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Will iPad ever kill the printed documents?

Tablets and connected devices will create new and more pages. This opinion from some OEMs is that the smart devices are going to increase the bulk in pages, such as those printed from the internet. Though there has been an upsurge in the materials downloaded and printed, the expectations of future trends from experience is a decrease in pages, arising from the use of these devices.

The current norm is to print hard copies of everything, which is changing. The upcoming workforce of those below thirty are dispensing fast with more pages. When they go out, for instance, a smart phone is what they use to buy a meal in a restaurant or tickets to a theatre, using applications in the phone. The printed materials involved here would only be the tickets to the theatre. Bills are emailed, and payments made online.

This is the generation familiar with digital photo albums. For this youngsters and upcoming, there might be little use for printed photos.

Tablets and connected devices are coming out more efficient everyday that is making digitization the future. With an ipad(tablet computer released by Apple Inc.) huge savings can be made in printed materials and printing costs. According to knowledgeable sources, Alaskan airlines gave ipads to all their pilots and saved $ 800k in documents costs. Parents can give this device to their children and they can write, paint and draw at the mere touch of a screen.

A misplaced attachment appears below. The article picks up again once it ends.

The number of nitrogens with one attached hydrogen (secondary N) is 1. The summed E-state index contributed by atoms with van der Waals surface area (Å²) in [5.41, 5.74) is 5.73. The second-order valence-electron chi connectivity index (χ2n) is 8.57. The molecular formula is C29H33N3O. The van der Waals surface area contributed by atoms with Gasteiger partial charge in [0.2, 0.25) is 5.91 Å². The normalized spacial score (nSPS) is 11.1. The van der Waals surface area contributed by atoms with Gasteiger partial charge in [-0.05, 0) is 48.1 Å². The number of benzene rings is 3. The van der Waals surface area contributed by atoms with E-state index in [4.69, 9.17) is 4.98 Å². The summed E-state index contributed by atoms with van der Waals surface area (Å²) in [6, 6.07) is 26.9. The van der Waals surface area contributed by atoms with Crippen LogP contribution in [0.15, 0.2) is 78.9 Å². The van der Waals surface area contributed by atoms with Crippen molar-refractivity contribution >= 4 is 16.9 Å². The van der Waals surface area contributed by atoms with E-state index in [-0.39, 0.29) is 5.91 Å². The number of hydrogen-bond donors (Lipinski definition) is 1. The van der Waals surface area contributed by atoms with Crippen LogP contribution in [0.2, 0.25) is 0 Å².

Tablets and connected devices will increase the availability of documents more than increase the documents itself. During meeting ipad swipes can distribute the information to all the attendants. Other information can be shown on a beamer and the rest printed for in depth discussions.

Printing paper documents will greatly reduce because of the high availability of information. The lifespan of the print outs will reduce to a few hours because of ease of reprinting. In the Netherlands, the cradle2cradle paper concept has been introduced where old paper is collected and recycled and returned to the customer. The recycled paper takes to 83% less water (79 litres for 1 pack of paper) and 72% less electricity to produce than standard office paper, further saving costs.

The documents cost saving experienced by going digital is having even more applications in aviation. Another airline, Singapore Airlines has abandoned the paper version of its in-flight magazines on two of its aircrafts. The content of these magazines are available digitally on screens at the back of every seats.

According to Fipp’s Innovations in magazines 2011 World Report the airline is considering producing digital versions of over 100 other magazines carried in its cabins on more planes. They are also working on converting other in flight printed material such as menu cards to digital.

Fipp says airlines can save up to $440,000 per year for every 11.5 kg of paper weight eliminated from the aircraft by digitalizing.

However not everyone is enthusiastic about digitalizing in flight magazines and other printed material. Chief executive officer of Ink Publishing which publishes a range of in- flight magazines for clients such as easyJet and KLM, Jeffrey O’Rourke is quoted in an article appearing in the web saying that the digital magazines on planes is not something to focus on as it does not look like it’s a big channel.

However Paper will stay for a while but the iPad will sure change the way business users will use documents in knowledge sharing and communications

Source http://www.mediaweek.co.uk/news/1059954/Singapore-Airlines-cuts-fuel-costs-converting-magazines-digital/